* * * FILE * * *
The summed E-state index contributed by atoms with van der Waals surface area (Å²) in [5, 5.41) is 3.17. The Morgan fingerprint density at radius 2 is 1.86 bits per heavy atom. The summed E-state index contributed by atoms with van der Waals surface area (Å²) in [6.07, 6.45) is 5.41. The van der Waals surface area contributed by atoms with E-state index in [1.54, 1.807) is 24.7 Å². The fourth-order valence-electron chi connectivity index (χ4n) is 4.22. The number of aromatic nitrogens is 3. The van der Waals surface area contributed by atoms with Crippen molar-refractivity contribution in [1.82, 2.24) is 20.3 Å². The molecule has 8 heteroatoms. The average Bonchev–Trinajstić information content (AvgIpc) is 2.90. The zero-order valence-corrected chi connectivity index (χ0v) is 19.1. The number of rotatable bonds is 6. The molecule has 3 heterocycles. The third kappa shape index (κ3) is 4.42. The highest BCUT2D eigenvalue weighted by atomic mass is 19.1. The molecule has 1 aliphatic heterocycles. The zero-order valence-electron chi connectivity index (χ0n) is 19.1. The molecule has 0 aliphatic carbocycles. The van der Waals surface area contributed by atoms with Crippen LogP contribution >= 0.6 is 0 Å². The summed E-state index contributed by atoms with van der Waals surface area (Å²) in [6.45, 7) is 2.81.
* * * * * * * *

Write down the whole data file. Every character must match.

The summed E-state index contributed by atoms with van der Waals surface area (Å²) in [5, 5.41) is 3.17. The Morgan fingerprint density at radius 2 is 1.86 bits per heavy atom. The summed E-state index contributed by atoms with van der Waals surface area (Å²) in [6.07, 6.45) is 5.41. The van der Waals surface area contributed by atoms with E-state index in [1.54, 1.807) is 24.7 Å². The fourth-order valence-electron chi connectivity index (χ4n) is 4.22. The number of aromatic nitrogens is 3. The van der Waals surface area contributed by atoms with Crippen molar-refractivity contribution in [1.82, 2.24) is 20.3 Å². The molecule has 8 heteroatoms. The average Bonchev–Trinajstić information content (AvgIpc) is 2.90. The zero-order valence-corrected chi connectivity index (χ0v) is 19.1. The number of rotatable bonds is 6. The molecule has 3 heterocycles. The third kappa shape index (κ3) is 4.42. The highest BCUT2D eigenvalue weighted by atomic mass is 19.1. The molecule has 1 aliphatic heterocycles. The zero-order valence-electron chi connectivity index (χ0n) is 19.1. The molecule has 0 aliphatic carbocycles. The van der Waals surface area contributed by atoms with Crippen LogP contribution >= 0.6 is 0 Å². The summed E-state index contributed by atoms with van der Waals surface area (Å²) in [6.45, 7) is 2.81.